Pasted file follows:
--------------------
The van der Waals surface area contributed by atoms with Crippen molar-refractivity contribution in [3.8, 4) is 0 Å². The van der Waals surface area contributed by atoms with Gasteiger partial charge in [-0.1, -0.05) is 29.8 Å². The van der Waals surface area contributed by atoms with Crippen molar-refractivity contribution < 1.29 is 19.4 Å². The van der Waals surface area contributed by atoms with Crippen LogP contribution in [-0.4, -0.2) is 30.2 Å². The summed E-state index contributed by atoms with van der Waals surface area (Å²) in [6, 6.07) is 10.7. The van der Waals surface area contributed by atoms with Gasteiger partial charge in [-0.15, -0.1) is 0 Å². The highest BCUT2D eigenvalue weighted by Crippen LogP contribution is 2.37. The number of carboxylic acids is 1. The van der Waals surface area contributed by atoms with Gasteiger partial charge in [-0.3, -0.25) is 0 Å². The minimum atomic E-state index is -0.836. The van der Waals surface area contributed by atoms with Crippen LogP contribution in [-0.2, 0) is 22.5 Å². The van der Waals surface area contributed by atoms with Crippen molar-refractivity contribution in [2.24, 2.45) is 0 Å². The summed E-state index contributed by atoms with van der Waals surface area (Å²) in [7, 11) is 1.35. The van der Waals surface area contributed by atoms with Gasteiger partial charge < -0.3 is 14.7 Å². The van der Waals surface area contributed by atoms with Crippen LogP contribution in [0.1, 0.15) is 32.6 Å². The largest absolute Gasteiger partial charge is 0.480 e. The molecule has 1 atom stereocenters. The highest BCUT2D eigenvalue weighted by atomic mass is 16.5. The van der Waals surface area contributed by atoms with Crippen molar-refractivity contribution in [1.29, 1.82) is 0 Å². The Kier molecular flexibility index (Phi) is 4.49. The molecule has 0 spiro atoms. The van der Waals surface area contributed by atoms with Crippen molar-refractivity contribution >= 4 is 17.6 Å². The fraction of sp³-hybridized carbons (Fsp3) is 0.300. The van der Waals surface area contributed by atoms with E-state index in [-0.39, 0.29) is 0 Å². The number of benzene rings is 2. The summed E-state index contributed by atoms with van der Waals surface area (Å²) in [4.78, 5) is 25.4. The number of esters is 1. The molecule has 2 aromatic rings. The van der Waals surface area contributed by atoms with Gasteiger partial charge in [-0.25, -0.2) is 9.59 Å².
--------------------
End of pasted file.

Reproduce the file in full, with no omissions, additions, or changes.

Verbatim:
The van der Waals surface area contributed by atoms with Crippen molar-refractivity contribution in [3.8, 4) is 0 Å². The van der Waals surface area contributed by atoms with Gasteiger partial charge in [-0.1, -0.05) is 29.8 Å². The van der Waals surface area contributed by atoms with Crippen molar-refractivity contribution < 1.29 is 19.4 Å². The van der Waals surface area contributed by atoms with Crippen LogP contribution in [-0.4, -0.2) is 30.2 Å². The summed E-state index contributed by atoms with van der Waals surface area (Å²) in [6, 6.07) is 10.7. The van der Waals surface area contributed by atoms with Gasteiger partial charge in [-0.15, -0.1) is 0 Å². The highest BCUT2D eigenvalue weighted by Crippen LogP contribution is 2.37. The number of carboxylic acids is 1. The van der Waals surface area contributed by atoms with Gasteiger partial charge in [-0.3, -0.25) is 0 Å². The minimum atomic E-state index is -0.836. The van der Waals surface area contributed by atoms with Crippen LogP contribution in [-0.2, 0) is 22.5 Å². The van der Waals surface area contributed by atoms with Crippen molar-refractivity contribution in [2.24, 2.45) is 0 Å². The summed E-state index contributed by atoms with van der Waals surface area (Å²) in [7, 11) is 1.35. The van der Waals surface area contributed by atoms with Gasteiger partial charge < -0.3 is 14.7 Å². The van der Waals surface area contributed by atoms with Crippen LogP contribution in [0.1, 0.15) is 32.6 Å². The largest absolute Gasteiger partial charge is 0.480 e. The molecule has 1 atom stereocenters. The highest BCUT2D eigenvalue weighted by atomic mass is 16.5. The van der Waals surface area contributed by atoms with Crippen molar-refractivity contribution in [1.29, 1.82) is 0 Å². The Kier molecular flexibility index (Phi) is 4.49. The molecule has 0 spiro atoms. The van der Waals surface area contributed by atoms with Crippen molar-refractivity contribution >= 4 is 17.6 Å². The fraction of sp³-hybridized carbons (Fsp3) is 0.300. The van der Waals surface area contributed by atoms with E-state index in [-0.39, 0.29) is 0 Å². The number of benzene rings is 2. The summed E-state index contributed by atoms with van der Waals surface area (Å²) in [4.78, 5) is 25.4. The number of esters is 1. The molecule has 2 aromatic rings. The van der Waals surface area contributed by atoms with Gasteiger partial charge in [-0.25, -0.2) is 9.59 Å².